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'Linsanity' is an only-in-America success story

'Linsanity' is scattershot and the interviews don't reveal much, but the story of Jeremy Lin's rise to fame is worth telling.

By Peter RainerFilm critic / October 4, 2013

'Linsanity' centers on basketball player Jeremy Lin.

Eric Miller/Reuters

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Jeremy Lin many no longer be provoking nonstop coverage of his basketball exploits but “Linsanity” is a reminder of how crazy things got for a while. Unheralded, ready to be cut from the team, he scored more points for the New York Knicks in his first five NBA starts in 2012 than any other player in the modern era.

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Evan Leong’s documentary “Linsanity” actually began before the insanity did – when Lin was a stand out point guard at Harvard. The film makes a convincing case for the fact that because Asian-Americans were such a rarity in the basketball world, Lin was unfairly dismissed throughout the run-up to his Knicks breakthrough. After a stellar high school career in California, for example, where he was named Player of the Year, he received no scholarship offers from any Division 1 university. He was on multiple All-Ivy teams while at Harvard yet went undrafted by the NBA.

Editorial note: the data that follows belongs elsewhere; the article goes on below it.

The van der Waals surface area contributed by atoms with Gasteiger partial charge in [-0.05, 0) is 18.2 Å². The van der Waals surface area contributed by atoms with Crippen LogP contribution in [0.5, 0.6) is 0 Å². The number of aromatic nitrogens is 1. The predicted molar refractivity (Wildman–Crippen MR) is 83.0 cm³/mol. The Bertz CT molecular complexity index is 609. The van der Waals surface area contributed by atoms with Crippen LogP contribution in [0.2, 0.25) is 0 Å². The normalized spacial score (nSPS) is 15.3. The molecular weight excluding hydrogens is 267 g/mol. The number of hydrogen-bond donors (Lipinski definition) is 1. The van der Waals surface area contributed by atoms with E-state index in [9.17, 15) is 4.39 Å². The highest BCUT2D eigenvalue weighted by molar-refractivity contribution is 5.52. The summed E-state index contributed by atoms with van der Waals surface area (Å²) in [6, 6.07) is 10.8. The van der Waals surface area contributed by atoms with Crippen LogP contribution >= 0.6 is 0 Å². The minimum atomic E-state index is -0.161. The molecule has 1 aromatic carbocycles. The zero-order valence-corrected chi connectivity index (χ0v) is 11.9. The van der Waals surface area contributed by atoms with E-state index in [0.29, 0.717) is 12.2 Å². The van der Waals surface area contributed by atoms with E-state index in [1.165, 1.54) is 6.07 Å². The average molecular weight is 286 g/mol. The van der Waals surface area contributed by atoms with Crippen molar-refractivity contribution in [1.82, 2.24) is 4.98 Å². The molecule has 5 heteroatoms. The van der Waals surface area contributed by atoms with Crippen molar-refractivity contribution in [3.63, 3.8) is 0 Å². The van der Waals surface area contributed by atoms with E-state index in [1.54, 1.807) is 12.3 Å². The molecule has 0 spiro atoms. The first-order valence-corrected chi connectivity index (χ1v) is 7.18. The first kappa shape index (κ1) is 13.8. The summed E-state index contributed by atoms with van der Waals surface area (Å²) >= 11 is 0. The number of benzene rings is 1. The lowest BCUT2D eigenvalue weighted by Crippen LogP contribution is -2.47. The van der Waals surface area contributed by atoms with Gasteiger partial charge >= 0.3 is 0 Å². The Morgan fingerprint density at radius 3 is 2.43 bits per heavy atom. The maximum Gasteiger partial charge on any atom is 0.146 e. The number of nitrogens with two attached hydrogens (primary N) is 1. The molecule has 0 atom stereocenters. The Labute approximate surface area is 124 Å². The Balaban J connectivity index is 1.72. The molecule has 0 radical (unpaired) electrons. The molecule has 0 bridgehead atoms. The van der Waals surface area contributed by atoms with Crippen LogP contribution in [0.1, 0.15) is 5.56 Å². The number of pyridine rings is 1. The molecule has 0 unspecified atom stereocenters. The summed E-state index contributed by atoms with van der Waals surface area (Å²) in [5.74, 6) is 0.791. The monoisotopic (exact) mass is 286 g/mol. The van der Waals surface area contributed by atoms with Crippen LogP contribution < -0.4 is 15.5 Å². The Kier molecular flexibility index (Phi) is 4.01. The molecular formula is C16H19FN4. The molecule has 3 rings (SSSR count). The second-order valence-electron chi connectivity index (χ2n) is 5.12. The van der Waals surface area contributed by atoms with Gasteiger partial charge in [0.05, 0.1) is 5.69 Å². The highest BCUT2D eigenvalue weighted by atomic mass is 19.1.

As a piece of filmmaking, “Linsanity” is scattershot and too reliant on newsreels. And the interviews, most of all with the religiously devout Lin are, alas, fairly unrevealing. (At least on camera, he’s a rather dull fellow.) Still, it’s an only-in-America success story worth recounting. Grade: C+ (Rated PG for some thematic elements and language.)

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